-1 Medium to Large size Orange equals one serving of fruit.  Oranges are one of the best sources of Vitamin C on earth, along with a good source of B vitamins.  Also, like apples, the natural sugars in oranges are readily usable by the body and are fast digesting, so they do not get deposited as fat stores.  There is no major nutritional difference between Oranges and their relatives Grapefruit and Tangerines.  Tangerines have more sugars but less vitamin C value.
Grapefruit have similar levels of vitamin C but also have more Folate in them for energy production.  One Grapefruit equals one serving of fruit, which 2 tangerines equal one serving of fruit.

Other fruit options include: Grapes (2 cups equals one serving) & Frozen Fruit (1 cup equals one serving for most fruit)


-One Large size raw carrot or one cup of raw baby carrots equals one serving of vegetable.  I want to specify raw carrots because any vegetable that is boiled in water looses between 33 to 50 percent of its nutritional value.  Carrots are a great source of Vitamins A, B and K while also being a solid source of fiber.  The antioxidants in Carrots (Carotenoids such as alpha-carotene, beta-carotene, and lutein) are important for your eyes functionality and health.  Study from UCLA showed that people who regularly consume carrots can lower risks of developing glaucoma.  Other long term studies have shown carrots to help reduce risk of developing Cardiovascular Disease and Colon Cancer.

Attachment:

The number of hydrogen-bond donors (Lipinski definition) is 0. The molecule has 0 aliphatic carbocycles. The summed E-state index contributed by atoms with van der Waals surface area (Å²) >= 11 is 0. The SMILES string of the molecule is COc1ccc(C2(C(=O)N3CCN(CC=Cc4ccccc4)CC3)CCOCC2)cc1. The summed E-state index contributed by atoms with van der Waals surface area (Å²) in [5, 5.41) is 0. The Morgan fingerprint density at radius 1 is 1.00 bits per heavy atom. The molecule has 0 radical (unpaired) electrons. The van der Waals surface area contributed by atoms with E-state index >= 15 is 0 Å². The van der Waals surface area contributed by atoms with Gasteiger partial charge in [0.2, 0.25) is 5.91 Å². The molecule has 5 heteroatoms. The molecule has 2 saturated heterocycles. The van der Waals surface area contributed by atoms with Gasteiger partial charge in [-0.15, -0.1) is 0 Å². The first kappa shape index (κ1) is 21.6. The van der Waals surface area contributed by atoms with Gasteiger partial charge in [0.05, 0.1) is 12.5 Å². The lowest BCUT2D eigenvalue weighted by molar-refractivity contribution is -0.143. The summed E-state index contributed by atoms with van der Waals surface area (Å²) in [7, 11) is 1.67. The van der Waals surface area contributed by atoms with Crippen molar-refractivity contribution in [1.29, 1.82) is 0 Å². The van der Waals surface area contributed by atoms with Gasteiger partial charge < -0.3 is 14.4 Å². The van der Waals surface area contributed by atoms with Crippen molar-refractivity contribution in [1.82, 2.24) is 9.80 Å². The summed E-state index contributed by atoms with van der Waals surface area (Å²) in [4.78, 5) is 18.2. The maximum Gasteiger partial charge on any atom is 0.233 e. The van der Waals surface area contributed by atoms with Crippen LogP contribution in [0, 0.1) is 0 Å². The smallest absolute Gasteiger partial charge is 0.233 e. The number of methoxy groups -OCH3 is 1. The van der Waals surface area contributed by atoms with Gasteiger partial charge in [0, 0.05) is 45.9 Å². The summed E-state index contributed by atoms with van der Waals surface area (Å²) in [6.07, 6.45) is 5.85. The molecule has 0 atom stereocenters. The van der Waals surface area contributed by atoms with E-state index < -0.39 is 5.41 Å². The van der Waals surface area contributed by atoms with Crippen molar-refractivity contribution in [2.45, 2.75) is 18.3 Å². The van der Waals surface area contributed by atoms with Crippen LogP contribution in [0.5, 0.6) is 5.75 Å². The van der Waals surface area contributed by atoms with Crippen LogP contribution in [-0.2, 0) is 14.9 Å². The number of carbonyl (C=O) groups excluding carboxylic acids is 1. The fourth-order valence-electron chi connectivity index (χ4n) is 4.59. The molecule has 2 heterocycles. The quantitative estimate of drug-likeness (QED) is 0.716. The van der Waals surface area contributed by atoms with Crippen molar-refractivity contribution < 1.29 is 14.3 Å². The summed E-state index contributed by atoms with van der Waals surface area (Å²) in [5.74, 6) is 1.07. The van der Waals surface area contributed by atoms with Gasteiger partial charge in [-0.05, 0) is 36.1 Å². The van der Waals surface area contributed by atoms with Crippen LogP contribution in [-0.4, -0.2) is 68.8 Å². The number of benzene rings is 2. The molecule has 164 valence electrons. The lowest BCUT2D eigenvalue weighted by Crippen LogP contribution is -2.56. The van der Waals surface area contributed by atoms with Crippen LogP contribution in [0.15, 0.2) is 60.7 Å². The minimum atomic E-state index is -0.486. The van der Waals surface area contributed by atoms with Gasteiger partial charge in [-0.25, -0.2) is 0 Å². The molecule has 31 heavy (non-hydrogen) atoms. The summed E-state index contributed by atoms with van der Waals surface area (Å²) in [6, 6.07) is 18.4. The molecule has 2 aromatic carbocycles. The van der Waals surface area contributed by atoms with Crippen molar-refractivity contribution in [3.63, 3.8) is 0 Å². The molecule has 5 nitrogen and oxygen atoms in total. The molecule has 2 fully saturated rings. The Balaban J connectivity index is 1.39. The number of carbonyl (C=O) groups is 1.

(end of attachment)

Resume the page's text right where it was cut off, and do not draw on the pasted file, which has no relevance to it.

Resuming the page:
-Four Spears or Two Halves of Pickles equals one serving of vegetables.  Pickles are an excellent sources of Vitamin K, which is important for clotting.  Be careful what pickles you buy because some are made with high amounts of sodium that can sabotage some people's diets.  Please consult your physician if you are on a blood thinner medicine if there are any potential side effects of eating "too many" pickles in one sitting.

-A medium to large size salad equals one to two servings of vegetables.  Different salads have different nutritional benefits.  A Caesar salad only counts as one serving because there is only Romaine Lettuce while a House salad that includes Iceberg Lettuce, Cucumbers, Tomatoes, Onions and/or Peppers, and Olives  counts as 1.5 servings of vegetable (Medium size) or 2 servings of vegetables (Large size).
Different types of lettuce of different nutritional values.  Romaine Lettuce is very good source of Vitamins A & K along with high quality folate and fiber.  Iceberg Lettuce is a great source of fiber and vitamin C.  Red leaf Lettuce is very high in antioxidants along with Vitamin A and Lutein.